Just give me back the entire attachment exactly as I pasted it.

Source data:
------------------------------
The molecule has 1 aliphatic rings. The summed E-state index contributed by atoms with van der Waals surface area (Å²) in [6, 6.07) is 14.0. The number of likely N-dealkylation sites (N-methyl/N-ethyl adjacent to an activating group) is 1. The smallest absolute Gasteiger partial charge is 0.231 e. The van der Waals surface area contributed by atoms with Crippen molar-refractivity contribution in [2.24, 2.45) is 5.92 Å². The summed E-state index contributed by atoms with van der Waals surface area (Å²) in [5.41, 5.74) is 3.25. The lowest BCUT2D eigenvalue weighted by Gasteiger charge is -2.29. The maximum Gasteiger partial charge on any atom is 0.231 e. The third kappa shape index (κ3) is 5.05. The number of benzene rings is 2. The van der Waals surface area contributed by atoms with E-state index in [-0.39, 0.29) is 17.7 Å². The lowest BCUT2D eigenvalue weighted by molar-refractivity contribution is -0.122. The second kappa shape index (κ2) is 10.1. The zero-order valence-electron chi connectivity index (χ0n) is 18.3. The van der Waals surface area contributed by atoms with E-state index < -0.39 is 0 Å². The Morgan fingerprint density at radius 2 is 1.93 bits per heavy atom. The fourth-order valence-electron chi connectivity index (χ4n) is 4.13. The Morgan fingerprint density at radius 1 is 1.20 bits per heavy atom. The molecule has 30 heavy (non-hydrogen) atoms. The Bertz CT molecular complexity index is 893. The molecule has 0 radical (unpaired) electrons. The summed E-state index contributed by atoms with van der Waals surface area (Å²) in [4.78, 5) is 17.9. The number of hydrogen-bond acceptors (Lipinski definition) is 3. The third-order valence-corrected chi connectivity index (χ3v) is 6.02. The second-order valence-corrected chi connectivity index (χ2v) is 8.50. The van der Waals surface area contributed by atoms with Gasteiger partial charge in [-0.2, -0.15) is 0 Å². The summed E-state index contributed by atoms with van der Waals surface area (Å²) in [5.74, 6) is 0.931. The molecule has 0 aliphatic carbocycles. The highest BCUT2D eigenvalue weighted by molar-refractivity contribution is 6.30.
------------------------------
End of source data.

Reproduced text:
The molecule has 1 aliphatic rings. The summed E-state index contributed by atoms with van der Waals surface area (Å²) in [6, 6.07) is 14.0. The number of likely N-dealkylation sites (N-methyl/N-ethyl adjacent to an activating group) is 1. The smallest absolute Gasteiger partial charge is 0.231 e. The van der Waals surface area contributed by atoms with Crippen molar-refractivity contribution in [2.24, 2.45) is 5.92 Å². The summed E-state index contributed by atoms with van der Waals surface area (Å²) in [5.41, 5.74) is 3.25. The lowest BCUT2D eigenvalue weighted by Gasteiger charge is -2.29. The maximum Gasteiger partial charge on any atom is 0.231 e. The third kappa shape index (κ3) is 5.05. The number of benzene rings is 2. The van der Waals surface area contributed by atoms with E-state index in [-0.39, 0.29) is 17.7 Å². The lowest BCUT2D eigenvalue weighted by molar-refractivity contribution is -0.122. The second kappa shape index (κ2) is 10.1. The zero-order valence-electron chi connectivity index (χ0n) is 18.3. The van der Waals surface area contributed by atoms with E-state index < -0.39 is 0 Å². The Morgan fingerprint density at radius 2 is 1.93 bits per heavy atom. The fourth-order valence-electron chi connectivity index (χ4n) is 4.13. The Morgan fingerprint density at radius 1 is 1.20 bits per heavy atom. The molecule has 30 heavy (non-hydrogen) atoms. The Bertz CT molecular complexity index is 893. The molecule has 0 radical (unpaired) electrons. The summed E-state index contributed by atoms with van der Waals surface area (Å²) in [4.78, 5) is 17.9. The number of hydrogen-bond acceptors (Lipinski definition) is 3. The third-order valence-corrected chi connectivity index (χ3v) is 6.02. The second-order valence-corrected chi connectivity index (χ2v) is 8.50. The van der Waals surface area contributed by atoms with Gasteiger partial charge in [-0.2, -0.15) is 0 Å². The summed E-state index contributed by atoms with van der Waals surface area (Å²) in [5.74, 6) is 0.931. The molecule has 0 aliphatic carbocycles. The highest BCUT2D eigenvalue weighted by molar-refractivity contribution is 6.30.